**Whether the “mass-produced overseas readymade wooden blinds are cheap” point actually continues to hold true in the future remains to be seen, given the current uncertainty over our post-Brexit trade deals in terms of import and customs costs, and all the other stuff that’s busy hitting the supply chain with a big, spiky club at the moment.**
What’s bad about readymade wooden blinds?
- In terms of quality, think Shein, not couture. They’re built down to a price rather than up to a standard, and are not really built to last in terms of either form or function. They’re fast fashion blinds, basically.
- On which note, wood for mass-produced low-cost readymade wooden blinds is pretty hard to trace back to source. As is usually the case with fast fashion, not a lot of mind is paid to sustainability, working conditions for producers/growers at the bottom end of the ladder, or the environmental impact of the product.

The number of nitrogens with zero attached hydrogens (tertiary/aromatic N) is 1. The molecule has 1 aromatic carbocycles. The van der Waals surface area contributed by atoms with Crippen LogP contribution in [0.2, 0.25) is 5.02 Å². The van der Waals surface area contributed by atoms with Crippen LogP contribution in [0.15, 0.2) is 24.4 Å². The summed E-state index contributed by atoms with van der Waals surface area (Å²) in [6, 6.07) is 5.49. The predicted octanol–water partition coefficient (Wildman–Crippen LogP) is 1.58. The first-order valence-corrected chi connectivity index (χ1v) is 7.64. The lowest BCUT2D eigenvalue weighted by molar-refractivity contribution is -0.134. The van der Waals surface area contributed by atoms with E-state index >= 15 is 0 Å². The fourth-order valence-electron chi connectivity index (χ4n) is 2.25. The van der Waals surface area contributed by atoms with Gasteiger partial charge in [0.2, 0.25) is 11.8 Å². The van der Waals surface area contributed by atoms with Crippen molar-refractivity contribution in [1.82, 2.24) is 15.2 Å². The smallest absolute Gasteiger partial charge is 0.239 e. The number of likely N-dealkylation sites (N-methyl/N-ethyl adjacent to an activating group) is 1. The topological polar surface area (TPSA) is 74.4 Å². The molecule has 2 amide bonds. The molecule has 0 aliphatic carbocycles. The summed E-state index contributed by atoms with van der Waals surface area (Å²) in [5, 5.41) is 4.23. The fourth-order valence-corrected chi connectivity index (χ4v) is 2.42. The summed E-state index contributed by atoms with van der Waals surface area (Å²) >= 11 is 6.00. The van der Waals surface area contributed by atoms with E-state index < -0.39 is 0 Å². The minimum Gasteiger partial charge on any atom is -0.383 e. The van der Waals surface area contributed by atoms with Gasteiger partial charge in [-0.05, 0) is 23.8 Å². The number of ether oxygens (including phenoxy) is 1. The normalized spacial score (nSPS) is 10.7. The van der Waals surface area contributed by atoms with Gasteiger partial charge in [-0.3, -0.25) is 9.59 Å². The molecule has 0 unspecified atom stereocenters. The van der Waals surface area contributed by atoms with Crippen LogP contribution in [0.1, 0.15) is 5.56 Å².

- Readymade wooden blinds come in a limited choice of sizes and finishes. They are also rarely made in large/wide/tall options, and so you may find that this could mean they’re off the table as an option at all, which can be particularly annoying for a room with multiple windows if only one window is the issue!
- Because readymade wooden blind sellers know that most buyers will need to cut them to size, they don’t have steel reinforcements in their headrails, steel being not that easy of a thing to saw through at home for most folk. This makes them not that structurally sound and a bit flimsy; some will even begin to bow in the middle in short order, which is really just inexcusably poor design both aesthetically and functionally.